Dunhuang Strings


Below are various microscopic string pictures of dunhuang strings for the guqin. These are typical metal-nylon construction strings for the qin. This set happens to be a rather low end set, and for $25 a set, you get what you pay for. Of the several metal-nylon qin string sets I have tried, this set was my least favorite, and perhaps my least favorite of all qin strings I have tried so far. For one thing, I have found them incredibly stiff, much more so than other metal-nylon strings. This set also seems like the strings are made a bit too short, making stringing these on the qin an extraordinary difficult endeavor. They also have an extremely strong metallic overtone to them, which is at least very noticeable on my own qin. These were the first strings I have ever purchased for the qin, and was the set I originally used for the buzz checking phase on my qin. I bought these strings with the intention of being a “sacrificial” string set, and they have served their purpose well for my studies. Some pictures of particular interest include the various shots of the several layers of nylon that make up the wrapping around the core. This is a very typical and standard way of manufacturing strings, and is very similar to methods used for other instruments such as harps. In the pictures, you can see four layers to the string: the first outer layer comprising of a thin nylon ribbon, the second layer made of another nylon ribbon wrapped in the opposite direction, the third layer of nylon fibers, which are twisted around the fourth layer, or the steel monofilament core of the string.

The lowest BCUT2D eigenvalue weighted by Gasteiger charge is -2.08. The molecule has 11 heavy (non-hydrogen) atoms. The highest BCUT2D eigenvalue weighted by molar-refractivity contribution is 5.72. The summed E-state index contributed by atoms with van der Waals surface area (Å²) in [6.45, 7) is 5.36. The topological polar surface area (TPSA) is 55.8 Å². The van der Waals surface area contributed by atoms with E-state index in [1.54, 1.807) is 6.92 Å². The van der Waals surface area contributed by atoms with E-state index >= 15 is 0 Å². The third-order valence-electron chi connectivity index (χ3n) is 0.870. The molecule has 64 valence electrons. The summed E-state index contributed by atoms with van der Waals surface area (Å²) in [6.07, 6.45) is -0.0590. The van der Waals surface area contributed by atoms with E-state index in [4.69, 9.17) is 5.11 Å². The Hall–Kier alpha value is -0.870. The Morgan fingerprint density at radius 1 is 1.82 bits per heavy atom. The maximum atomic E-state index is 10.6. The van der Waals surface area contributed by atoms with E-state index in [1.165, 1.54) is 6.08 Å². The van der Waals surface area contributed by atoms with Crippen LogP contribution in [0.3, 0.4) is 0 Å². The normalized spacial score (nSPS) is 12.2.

At the time I had purchased these strings, I did not yet embark on my journey of harmonic analysis, and during the buzz checking phase, several strings broke due to the fatigue of stringing and restringing them dozens of times during the process. As a result, I currently do not have harmonic data for these strings. I have also decided to further not use these strings on my qin due to the higher potential for damage of the finish on the qin. However, I will continue to use the remaining strings for various other tests, such as developing stress-strain curves, and running harmonic tests on them on a separate rig to compare results with and without creams that are often applied to metal-nylon qin strings. You can click the thumbnails below to enlarge the pictures.